A federal district court in Alabama granted an insurer’s motion to compel arbitration based on a policy provision requiring arbitration in the United Kingdom that the court found not to be unfair because the plaintiff could participate by telephone. Laura A. Thompson v. Generali Worldwide Insurance Company, Ltd., Case No. 3:18-cv-1126 (N.D. Ala. Jun. 10, 2019).

An employee of a company insured under a long-term disability policy sued her employer’s insurer for wrongfully denying her claim for long-term disability benefits. The insurer filed a motion to compel arbitration based on the policy’s broad arbitration provision which required any claims arising out of the policy to be arbitrated in the U.K. The employee argued that the arbitration provision was unenforceable because it grossly favored the insurer, and because she had no meaningful choice of whether to accept or reject the terms of the provision given the expenses associated with participating.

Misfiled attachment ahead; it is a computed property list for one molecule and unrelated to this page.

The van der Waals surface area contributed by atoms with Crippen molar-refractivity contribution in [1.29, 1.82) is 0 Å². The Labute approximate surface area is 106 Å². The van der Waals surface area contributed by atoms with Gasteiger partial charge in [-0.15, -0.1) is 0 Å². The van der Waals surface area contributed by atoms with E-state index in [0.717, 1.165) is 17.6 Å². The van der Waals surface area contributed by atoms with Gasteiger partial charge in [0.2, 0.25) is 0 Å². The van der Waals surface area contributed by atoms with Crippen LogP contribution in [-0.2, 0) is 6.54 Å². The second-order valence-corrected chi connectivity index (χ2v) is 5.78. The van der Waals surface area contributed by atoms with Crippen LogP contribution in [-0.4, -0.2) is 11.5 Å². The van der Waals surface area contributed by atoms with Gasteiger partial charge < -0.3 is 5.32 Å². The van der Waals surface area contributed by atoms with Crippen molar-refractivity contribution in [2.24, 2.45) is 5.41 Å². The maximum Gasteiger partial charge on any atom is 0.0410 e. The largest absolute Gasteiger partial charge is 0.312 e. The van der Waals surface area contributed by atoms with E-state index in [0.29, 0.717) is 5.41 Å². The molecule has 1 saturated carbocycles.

The court disagreed, finding the arbitration provision to be enforceable as written under Alabama law. The court ruled that under Alabama law, a plaintiff must be party to the contract of insurance to establish that there was a lack of meaningful choice regarding an arbitration provision, that the provision was unreasonably unfavorable to an insured, or that there as unequal bargaining power between the insured and the insurer. The court found that the plaintiff could not meet this burden as an employee of the insured company and thus a third-party beneficiary to the policy. The court ruled that the costs were not excessive where the provision allowed for the plaintiff to participate telephonically and did not require that she hire counsel in the U.K.